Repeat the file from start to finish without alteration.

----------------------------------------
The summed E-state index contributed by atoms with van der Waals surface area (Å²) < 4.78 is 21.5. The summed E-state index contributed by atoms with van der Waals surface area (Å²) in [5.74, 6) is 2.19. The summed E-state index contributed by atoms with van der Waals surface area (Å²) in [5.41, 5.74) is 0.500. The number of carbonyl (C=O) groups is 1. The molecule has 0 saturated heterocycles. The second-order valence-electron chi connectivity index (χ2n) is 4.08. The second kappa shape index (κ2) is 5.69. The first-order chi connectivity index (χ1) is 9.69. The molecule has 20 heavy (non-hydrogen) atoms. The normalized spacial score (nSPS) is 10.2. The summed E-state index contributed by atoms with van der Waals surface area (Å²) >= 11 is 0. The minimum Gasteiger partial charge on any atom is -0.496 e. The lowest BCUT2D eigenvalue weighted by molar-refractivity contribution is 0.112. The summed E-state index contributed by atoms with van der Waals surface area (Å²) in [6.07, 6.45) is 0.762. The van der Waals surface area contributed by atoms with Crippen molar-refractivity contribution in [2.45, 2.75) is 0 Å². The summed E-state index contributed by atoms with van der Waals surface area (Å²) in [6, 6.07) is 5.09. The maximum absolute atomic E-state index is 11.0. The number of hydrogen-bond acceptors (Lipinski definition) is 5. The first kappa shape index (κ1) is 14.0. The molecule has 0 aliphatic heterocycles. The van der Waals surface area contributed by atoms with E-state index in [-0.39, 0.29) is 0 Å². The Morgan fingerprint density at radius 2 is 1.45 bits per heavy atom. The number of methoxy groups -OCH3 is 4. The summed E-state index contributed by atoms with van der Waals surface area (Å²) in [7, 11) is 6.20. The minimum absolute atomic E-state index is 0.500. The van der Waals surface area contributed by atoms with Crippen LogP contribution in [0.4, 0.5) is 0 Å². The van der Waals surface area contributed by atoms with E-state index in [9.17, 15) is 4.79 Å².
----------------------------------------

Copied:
The summed E-state index contributed by atoms with van der Waals surface area (Å²) < 4.78 is 21.5. The summed E-state index contributed by atoms with van der Waals surface area (Å²) in [5.74, 6) is 2.19. The summed E-state index contributed by atoms with van der Waals surface area (Å²) in [5.41, 5.74) is 0.500. The number of carbonyl (C=O) groups is 1. The molecule has 0 saturated heterocycles. The second-order valence-electron chi connectivity index (χ2n) is 4.08. The second kappa shape index (κ2) is 5.69. The first-order chi connectivity index (χ1) is 9.69. The molecule has 20 heavy (non-hydrogen) atoms. The normalized spacial score (nSPS) is 10.2. The summed E-state index contributed by atoms with van der Waals surface area (Å²) >= 11 is 0. The minimum Gasteiger partial charge on any atom is -0.496 e. The lowest BCUT2D eigenvalue weighted by molar-refractivity contribution is 0.112. The summed E-state index contributed by atoms with van der Waals surface area (Å²) in [6.07, 6.45) is 0.762. The van der Waals surface area contributed by atoms with Crippen molar-refractivity contribution in [2.45, 2.75) is 0 Å². The summed E-state index contributed by atoms with van der Waals surface area (Å²) in [6, 6.07) is 5.09. The maximum absolute atomic E-state index is 11.0. The number of hydrogen-bond acceptors (Lipinski definition) is 5. The first kappa shape index (κ1) is 14.0. The molecule has 0 aliphatic heterocycles. The van der Waals surface area contributed by atoms with E-state index in [-0.39, 0.29) is 0 Å². The Morgan fingerprint density at radius 2 is 1.45 bits per heavy atom. The number of methoxy groups -OCH3 is 4. The summed E-state index contributed by atoms with van der Waals surface area (Å²) in [7, 11) is 6.20. The minimum absolute atomic E-state index is 0.500. The van der Waals surface area contributed by atoms with Crippen LogP contribution in [0.4, 0.5) is 0 Å². The van der Waals surface area contributed by atoms with E-state index in [9.17, 15) is 4.79 Å².